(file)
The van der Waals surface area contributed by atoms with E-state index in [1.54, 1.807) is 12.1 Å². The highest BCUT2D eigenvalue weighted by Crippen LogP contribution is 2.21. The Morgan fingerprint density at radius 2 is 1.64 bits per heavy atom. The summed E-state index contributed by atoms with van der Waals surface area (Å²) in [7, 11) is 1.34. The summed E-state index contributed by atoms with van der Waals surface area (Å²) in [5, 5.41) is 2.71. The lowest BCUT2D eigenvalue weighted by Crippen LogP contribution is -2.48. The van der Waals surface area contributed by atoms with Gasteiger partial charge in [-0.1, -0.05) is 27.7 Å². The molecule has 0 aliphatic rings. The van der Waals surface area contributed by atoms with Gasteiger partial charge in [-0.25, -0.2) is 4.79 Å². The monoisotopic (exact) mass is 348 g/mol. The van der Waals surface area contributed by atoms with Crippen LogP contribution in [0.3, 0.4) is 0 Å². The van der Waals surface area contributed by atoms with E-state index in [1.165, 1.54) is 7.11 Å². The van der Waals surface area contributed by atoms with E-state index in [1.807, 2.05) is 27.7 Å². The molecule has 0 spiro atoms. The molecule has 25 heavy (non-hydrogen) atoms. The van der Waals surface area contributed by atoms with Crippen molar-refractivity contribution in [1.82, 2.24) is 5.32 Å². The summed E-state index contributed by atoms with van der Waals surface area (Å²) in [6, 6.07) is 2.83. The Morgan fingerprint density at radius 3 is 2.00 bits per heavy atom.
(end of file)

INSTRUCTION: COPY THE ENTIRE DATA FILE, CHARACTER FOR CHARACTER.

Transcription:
The van der Waals surface area contributed by atoms with E-state index in [1.54, 1.807) is 12.1 Å². The highest BCUT2D eigenvalue weighted by Crippen LogP contribution is 2.21. The Morgan fingerprint density at radius 2 is 1.64 bits per heavy atom. The summed E-state index contributed by atoms with van der Waals surface area (Å²) in [7, 11) is 1.34. The summed E-state index contributed by atoms with van der Waals surface area (Å²) in [5, 5.41) is 2.71. The lowest BCUT2D eigenvalue weighted by Crippen LogP contribution is -2.48. The van der Waals surface area contributed by atoms with Gasteiger partial charge in [-0.1, -0.05) is 27.7 Å². The molecule has 0 aliphatic rings. The van der Waals surface area contributed by atoms with Gasteiger partial charge in [-0.25, -0.2) is 4.79 Å². The monoisotopic (exact) mass is 348 g/mol. The van der Waals surface area contributed by atoms with Crippen LogP contribution in [0.3, 0.4) is 0 Å². The van der Waals surface area contributed by atoms with E-state index in [1.165, 1.54) is 7.11 Å². The van der Waals surface area contributed by atoms with E-state index in [1.807, 2.05) is 27.7 Å². The molecule has 0 spiro atoms. The molecule has 25 heavy (non-hydrogen) atoms. The van der Waals surface area contributed by atoms with Crippen molar-refractivity contribution in [1.82, 2.24) is 5.32 Å². The summed E-state index contributed by atoms with van der Waals surface area (Å²) in [6, 6.07) is 2.83. The Morgan fingerprint density at radius 3 is 2.00 bits per heavy atom.